Basically capacity boils down to “how much something will hold” from a true math reference bt in our terms it means how much time and work can we consider and remain effective in our performance. Finding area and volume of a given shape to determine capacity is a relatively simple formula but when it comes to people and time, it often gets tougher (although I know many PMP folks who would explain to me formulas of resource management, resource being a word I strongly detest when referring to “people”).

A general rule of thumb is that you will never receive the maximum capacity of a given person or team. Accept this. If a person works an 10 hour day, the best you can hope for us 70%-80% which is roughly 7-8 hours at the high ends. The reason for this is that people are social creatures and have needs like going to the restroom, checking emails, diverting their attention after prolonged focus, casual conversation, meetings, etc.

If there are CIOs/CFOs/COOs/CEOs reading this in awe and shock, welcome to the reality of people. And it is even possible that 10% of your overall workforce is performing suboptimal based on lack of skills, poor work ethic, sickness, burnout or whatever reason. So how do you handle this and still maintain a level of performance without remaining in a constant hiring frenzy of cycling burnout workers?

First, accept your reasonable capacity levels and plan strategically. If you do, you will find that you optimize the flow of delivery within that capacity and you often see higher percentages executed (which can be a different topic to watch for … “dark work” that has no visibility and creates strain but as things are delivered on time no one questions).

If you think more bodies are the answer. You’re wrong. Read the Mythical Man Month. As you increase complexity to any systems you fragment pathways making performance degrade. Think of a small intimate dinner gathering and how conversation can flow well between 2 couples (as they can keep up with topics or break into smaller sub groups and still reflect to the group). Now introduce 2 more, and 2 more, and 2 more. Make it a large dinner party and afterward come home to discuss the topics of conversation. The pathways are too complex. You cannot keep everyone in the loop on all of the conversation occurring.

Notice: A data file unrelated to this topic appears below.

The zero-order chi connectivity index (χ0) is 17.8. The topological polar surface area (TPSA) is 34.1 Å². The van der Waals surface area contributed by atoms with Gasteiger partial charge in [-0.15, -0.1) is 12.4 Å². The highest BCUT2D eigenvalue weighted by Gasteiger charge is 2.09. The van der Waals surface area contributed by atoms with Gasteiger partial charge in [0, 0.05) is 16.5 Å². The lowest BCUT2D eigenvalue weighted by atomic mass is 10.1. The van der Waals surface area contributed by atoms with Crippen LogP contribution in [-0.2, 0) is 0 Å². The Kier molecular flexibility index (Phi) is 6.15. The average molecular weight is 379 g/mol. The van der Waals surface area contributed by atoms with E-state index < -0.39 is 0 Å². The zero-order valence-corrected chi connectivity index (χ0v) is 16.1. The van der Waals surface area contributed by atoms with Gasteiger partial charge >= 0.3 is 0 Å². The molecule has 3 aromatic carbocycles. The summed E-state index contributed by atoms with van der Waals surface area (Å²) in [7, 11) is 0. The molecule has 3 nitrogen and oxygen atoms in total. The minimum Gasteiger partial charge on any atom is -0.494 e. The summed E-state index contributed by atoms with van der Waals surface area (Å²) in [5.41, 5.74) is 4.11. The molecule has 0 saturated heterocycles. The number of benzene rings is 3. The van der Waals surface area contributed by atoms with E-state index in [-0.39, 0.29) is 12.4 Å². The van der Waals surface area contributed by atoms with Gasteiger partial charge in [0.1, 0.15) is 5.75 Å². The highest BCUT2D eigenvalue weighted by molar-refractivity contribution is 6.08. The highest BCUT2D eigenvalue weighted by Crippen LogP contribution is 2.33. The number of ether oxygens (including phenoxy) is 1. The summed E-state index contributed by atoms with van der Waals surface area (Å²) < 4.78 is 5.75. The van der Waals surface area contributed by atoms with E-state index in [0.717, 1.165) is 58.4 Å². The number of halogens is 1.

The same thing occurs with software development. As you introduce more and more staff you increase the complexity in the forms or handoffs, communication pipelines, individual or small group decisions that get made, etc which make it slower as rediscussion, rework and deeper changes are often a result. This is often why I prefer product feature teams as opposed to component teams whenever possible.

Secondly, if you want to be responsive; be deliberate in building in slack to your approach. Let’s take 3 examples; road networks, servers and teams.

Road Networks:

You are driving to work. There are 30%-50% of other cars on the road. You make your commute in a reasonable amount of time. But we are not utilizing all of the capacity of the road! So let’s crank it up to 100% and make that same commute. What is the expected result? Traffic jams, delays due to accidents, road rage. We actually decreased our performance by trying to fill all of our capacity.

Servers:

This is a little tougher as in the day of invisible scalability of cloud networks it may seem a poor example, however, if a server capacity is maximized to 100%, performance degrades; it is a given. It results in unneeded swapping just to meet all requests. It may seem negligible but if you have ever been frustrated waiting for a web page to load, you may have been experiencing exceeded capacity.

Teams: 

Filling a team capacity to the brim can result in whiplash when trying to meet those emergent needs With that allowed focus, you have teams that maximum their throughput through selection, self-organization and a regular cadence. If they have other responsibilities (support, meetings, etc) not building in that capacity that is aware of these things will result in feelings of being high performing but in fact often degrade performance and hide a lot of work being done on an employee’s own time (which can result in a whole host of issues).

But we have to keep people busy

Do we? Did we hire the individual with a specialized set of skills to ensure they remained “busy” or did we hire them to ensure that we had the necessary skills to realize the end result of value?

If a manager pops into a team room and a team is relaxed, having a conversation about Dr. Who or some world event is that ok? Sure it is. If they are personally making their commitments and failing to deliver value, then you might sense a problem which could be everything from they are sandbagging to they are being disrupted externally for other work to the guidance they are receiving is creating deep and counter productive conversations at the time of delivery from a lack of understanding. It could be lots of things.

The point is not to keep people busy. In trying to do this based on observations of social interaction as a sign of low productivity, you toss the idea of capacity out the window. For me, I want a highly motivated team that wants to come to work and deliver because they know they have a direct voice in setting and communicating reasonable expectations for feature delivery. Does this not mean that occasionally the team may not be forced to ramp up commitments to meet a deadline? Absolutely not. But if you trust the people doing the work to be reasonable and responsible in communication, transparency and of the delivery of that work; often times I find teams will rally to address the hard need.